You weren’t driving
In some cases, the wrong person is charged with an offence. There are a variety of ways in which this can occur. It may be that there was an administrative error on the prosecution’s behalf, or, perhaps, the offender was carrying your identification on his person. Regardless, it is a complete defence to this charge if it can be shown that you were not driving the vehicle.
You had not consumed alcohol
In order to make out the charge of driving under the influence of alcohol, it must be shown that you were incapable of exercising effective control of your vehicle as a result of consuming alcohol. If you did not consume any alcohol, then you are not guilty of this offence.
You could control the vehicle
This offence of DUI relates directly to your ability to control your vehicle. If, despite having consumed alcohol, you are able to exercise effective control of your vehicle, then you will have a defence to this charge.
Your inability to control the vehicle was not related to alcohol
It may be the case that you experienced some difficulty in exercising control of your vehicle, however alcohol was not the cause. If there is evidence to support a claim that your inability to control your vehicle was the result of something other than the effects of alcohol, then you may have a defence o this charge.
Honest and reasonable mistake of fact (Proudman vs Dayman Defence)
If you genuinely believed that you were not under the influence of alcohol, and it was reasonable for you to hold this belief (e.g. it had been served to you without your knowledge), then you may have a defence to this charge.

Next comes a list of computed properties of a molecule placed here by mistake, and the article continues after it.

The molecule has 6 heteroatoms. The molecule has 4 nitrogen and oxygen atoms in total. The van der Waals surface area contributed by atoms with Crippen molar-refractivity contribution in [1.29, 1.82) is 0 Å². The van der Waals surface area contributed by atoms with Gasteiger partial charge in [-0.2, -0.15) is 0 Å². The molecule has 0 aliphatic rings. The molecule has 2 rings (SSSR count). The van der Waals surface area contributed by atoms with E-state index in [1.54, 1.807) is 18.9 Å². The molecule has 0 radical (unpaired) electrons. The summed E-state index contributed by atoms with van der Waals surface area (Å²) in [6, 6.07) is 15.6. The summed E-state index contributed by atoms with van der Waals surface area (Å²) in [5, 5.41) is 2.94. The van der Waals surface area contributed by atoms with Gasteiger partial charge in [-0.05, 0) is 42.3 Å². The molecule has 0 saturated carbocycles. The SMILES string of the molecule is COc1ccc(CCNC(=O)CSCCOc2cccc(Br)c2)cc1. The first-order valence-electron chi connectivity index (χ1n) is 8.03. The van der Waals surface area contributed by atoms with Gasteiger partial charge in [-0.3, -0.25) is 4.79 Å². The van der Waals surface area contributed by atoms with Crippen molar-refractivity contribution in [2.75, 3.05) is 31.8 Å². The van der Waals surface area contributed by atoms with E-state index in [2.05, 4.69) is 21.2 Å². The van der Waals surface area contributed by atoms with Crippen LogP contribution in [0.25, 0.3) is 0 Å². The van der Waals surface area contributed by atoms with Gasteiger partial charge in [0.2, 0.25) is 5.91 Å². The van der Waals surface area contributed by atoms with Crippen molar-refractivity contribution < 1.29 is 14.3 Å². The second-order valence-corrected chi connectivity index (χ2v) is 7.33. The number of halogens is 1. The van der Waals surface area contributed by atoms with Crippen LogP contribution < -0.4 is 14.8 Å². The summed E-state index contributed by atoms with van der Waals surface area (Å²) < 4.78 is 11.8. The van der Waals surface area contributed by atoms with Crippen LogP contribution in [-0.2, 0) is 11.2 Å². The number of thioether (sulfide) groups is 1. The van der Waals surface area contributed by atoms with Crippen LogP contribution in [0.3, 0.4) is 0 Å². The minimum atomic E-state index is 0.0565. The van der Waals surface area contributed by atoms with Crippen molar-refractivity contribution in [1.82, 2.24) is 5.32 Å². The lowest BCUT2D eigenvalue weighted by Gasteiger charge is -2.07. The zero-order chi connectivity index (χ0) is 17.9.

Breath analysis conducted more than 2 hours after driving
Section 47K of the Road Traffic Act 1961 specifies a 2 hour period, commencing from the time of any alleged offence occurring, in which a breath analysis must occur. In the event that you are tested more than 2 hours after driving your vehicle, the results of the breath analysis will be inadmissible and, therefore, unable to be used for the purpose of proving the prosecution’s case.
The breath analysis machine was defective
Given that this charge deals with the presence of specific ranges of alcohol concentrations in the blood, evidence to show that the results yielded by the Breath Analysis Machine were inaccurate will serve as a defence.
Police did not comply with their legal obligations
The Road Traffic Act 1961 and the Road Traffic (Miscellaneous) Regulations 1999 outline a number of procedural conditions in relation to breath and blood analysis with which police must comply. In the event that they fail to comply with any of these requirements (e.g. refusing your request for a blood test), you may have a defence to this charge.